sleeve has been pulled back to expose the propellant grains within.
Fig. 3-4 [a] demonstrates a typical 54mm bates geometry using
Aerotech 'W' propellant. 'W' propellant is based on a typical AP
and HTPB composite, but doped with a magnesium and aluminum
alloy to retard the burn rate and produce a very bright flame and
white smoke. This motor has a K550W rating, a 3.1 second burn
time, and a total impulse of 1594.5 Ns.
Fig. 3-4 Three different core
geometries
Fig. 3-2 Basic core types
Fig. 3-3 the bates grain uses multi-
ple grain segments
Fig. 3-4 [b] shows a slot burning geometry using the same 'W' propellant. As mentioned above,
the slot burn geometry provides longer burn time, and since the phenolic liner is in contact with
the burning propellants for a longer period of time, an extra fiber liner is used between the
propellant and the phenolic liner for added thermal protection. This motor has a K185W rating,
a 7.5 second burn time, and a total impulse of 1457.6 Ns.
Fig. 3-4 [c] shows another bates geometry, but this time with a much faster burning 'T'
propellant composition. The 'T' compound burns faster than the 'W' because it is not doped with
anything which retards the burn rate. You can see that the propellant is a darker color than the
'W' composition used in the first two, and that the center core is larger, providing more initial
surface to burn at ignition. This motor has a K1100T rating, a 1.6 second burn time, and a total
impulse of 1618.9 Ns.
Hopefully you now have a better understanding of how propellant chemistry and geometry can
affect the thrust characteristics of a given motor. It's also important to further understand that an
increase in motor diameter will generally increase the burn time, average impulse, and total
impulse, simply due to scaling effects. Now let's look at how different motor casings can be
used with each of these propellants to get even more combinations.
MOTOR CASINGS & RATINGS
Each of the propellant reloads mentioned above fits into a motor casing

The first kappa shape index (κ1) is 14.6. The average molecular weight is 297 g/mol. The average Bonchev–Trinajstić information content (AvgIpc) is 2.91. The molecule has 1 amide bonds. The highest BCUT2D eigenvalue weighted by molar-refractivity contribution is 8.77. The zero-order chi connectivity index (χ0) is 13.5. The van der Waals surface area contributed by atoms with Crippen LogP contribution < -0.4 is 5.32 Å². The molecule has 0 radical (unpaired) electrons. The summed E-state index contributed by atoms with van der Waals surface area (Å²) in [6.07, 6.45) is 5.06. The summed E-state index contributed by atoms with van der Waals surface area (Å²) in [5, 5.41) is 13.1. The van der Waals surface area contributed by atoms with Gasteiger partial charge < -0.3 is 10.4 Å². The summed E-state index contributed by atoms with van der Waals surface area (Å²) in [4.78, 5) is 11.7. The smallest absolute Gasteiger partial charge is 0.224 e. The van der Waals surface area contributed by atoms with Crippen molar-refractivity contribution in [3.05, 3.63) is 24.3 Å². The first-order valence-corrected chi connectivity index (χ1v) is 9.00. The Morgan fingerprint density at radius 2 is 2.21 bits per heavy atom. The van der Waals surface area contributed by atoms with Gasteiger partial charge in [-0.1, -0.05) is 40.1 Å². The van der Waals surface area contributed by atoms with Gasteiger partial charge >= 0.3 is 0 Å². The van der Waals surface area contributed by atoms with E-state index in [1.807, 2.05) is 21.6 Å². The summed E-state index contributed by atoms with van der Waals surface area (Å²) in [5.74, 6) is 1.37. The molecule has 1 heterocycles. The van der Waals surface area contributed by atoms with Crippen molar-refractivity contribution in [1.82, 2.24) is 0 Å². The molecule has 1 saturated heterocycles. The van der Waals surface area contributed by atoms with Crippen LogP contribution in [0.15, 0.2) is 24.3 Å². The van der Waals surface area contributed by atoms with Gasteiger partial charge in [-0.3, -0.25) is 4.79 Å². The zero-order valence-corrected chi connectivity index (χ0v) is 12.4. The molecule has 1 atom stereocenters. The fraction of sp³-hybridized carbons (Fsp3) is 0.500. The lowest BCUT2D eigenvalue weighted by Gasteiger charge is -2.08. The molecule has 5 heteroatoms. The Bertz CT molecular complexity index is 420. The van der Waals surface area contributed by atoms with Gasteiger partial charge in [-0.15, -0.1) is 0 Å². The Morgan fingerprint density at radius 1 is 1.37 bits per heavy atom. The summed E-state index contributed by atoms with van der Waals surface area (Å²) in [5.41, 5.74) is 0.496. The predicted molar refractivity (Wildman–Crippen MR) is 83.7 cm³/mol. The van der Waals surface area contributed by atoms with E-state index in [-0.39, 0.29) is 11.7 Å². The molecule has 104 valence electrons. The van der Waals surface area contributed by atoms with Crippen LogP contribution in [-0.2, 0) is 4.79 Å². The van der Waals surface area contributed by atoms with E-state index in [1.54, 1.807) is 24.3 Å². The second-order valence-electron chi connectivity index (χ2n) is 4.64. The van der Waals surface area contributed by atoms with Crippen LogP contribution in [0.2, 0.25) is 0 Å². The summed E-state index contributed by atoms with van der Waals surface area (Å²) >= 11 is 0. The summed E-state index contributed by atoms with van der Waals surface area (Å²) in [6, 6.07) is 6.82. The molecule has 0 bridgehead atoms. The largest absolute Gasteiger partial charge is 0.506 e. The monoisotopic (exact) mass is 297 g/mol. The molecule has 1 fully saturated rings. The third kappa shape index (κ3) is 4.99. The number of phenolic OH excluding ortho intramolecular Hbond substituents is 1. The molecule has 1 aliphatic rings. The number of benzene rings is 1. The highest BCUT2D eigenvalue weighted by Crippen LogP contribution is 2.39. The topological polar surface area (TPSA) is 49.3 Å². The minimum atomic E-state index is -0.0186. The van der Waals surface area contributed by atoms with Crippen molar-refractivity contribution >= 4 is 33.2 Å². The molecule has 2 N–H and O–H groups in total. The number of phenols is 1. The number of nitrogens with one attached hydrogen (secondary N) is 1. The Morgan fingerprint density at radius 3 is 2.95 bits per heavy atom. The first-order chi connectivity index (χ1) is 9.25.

machined from T6 aluminum by Reloadable Systems LLC of Houston,
Texas. Motor casings are rated for maximum impulse using a method
similar to that used to rate their reloads, and the casing used with the
K550W, K185W and K1100T reloads is rated for a maximum impulse
of 1706 Newton seconds. The casing is threaded on either end to
accept threaded closures, one closure for the rear (nozzle) end, and one
for the forward end. While the rear closure is essentially a threaded
ring that retains the nozzle, the forward closure serves a more complex
purpose.
The forward closure is designed to accommodate a pyrotechnic delay
element and ejection charge which can be used for a single main
parachute deployment in instances where avionics are not used. This is
called the 'motor delay' method. A delay element is a cylindrical grain
of combustible material that fits into a cavity inside the forward
closure. One end is lit by the burning propellant at motor ignition, and
when the element burns to the other end, it ignites a separate black
powder charge to eject a parachute. Since these delay elements burn at
a known rate, varying the length of the delay element will vary the
time delay before ejection. Typical delays are 6 second (short), 10 (medium), 14 (long), and 18
second (extra long). Although motor delay ejection is not needed in cases where barometric
dual deployment is available, it is often used as a backup ejection method for the drogue
parachute in these instances.
Fig. 3-5 Motor cases are
rated by maximum impulse
To understand the reasoning behind different lengths of
motor casings, be aware that it is driven by multiplying
the number of individual propellant slugs enclosed in the
casing. This process is called 'stacking' grains, and is a
natural byproduct of the segmentation used in the bates
grain geometry. Adding more segments increases the
average and total impulse without greatly affecting the
shape of the thrust curve or the burn time. For example,
in figure 3-7 three different combinations of identical
propellant slugs are shown with their respective liners,
resulting in three different propellant loads. You'll see that these loads correspond exactly to
the different motor case lengths shown in figure 3-5. They all have a 3.1 second burn time in
spite of the differences in impulse. You'll find that this stacking method is used with almost all
commercial reloads regardless of motor diameter.
It is important to note that propellant stacking results in increased
volumes of expanding gas that must escape through the nozzle. To
keep the burn time constant, one must allow for an increased rate of
gas flow through the nozzle. On 54 mm motors this is done by
varying the number of exhaust orifices in the nozzle. In figure 3-8
you can see the differences in nozzle orifices for each of the three
reloads shown in figure 3-7. From the left is the J 275W with three holes, then the J 415W with
four holes, and finally the K550W with all seven orifices open.
In conclusion, we've shown that motor power is dependent on many factors, including
propellant type, motor mass, the grain configuration, the nozzle design, motor diameter and
length. It is hoped that a knowledge of these factors will aid in comparing motor designs and
performance ratings.

Fig. 3-7 Similar propellant slugs can be
stacked in order to increase the average
and total impulse
Fig. 3-8 Various nozzles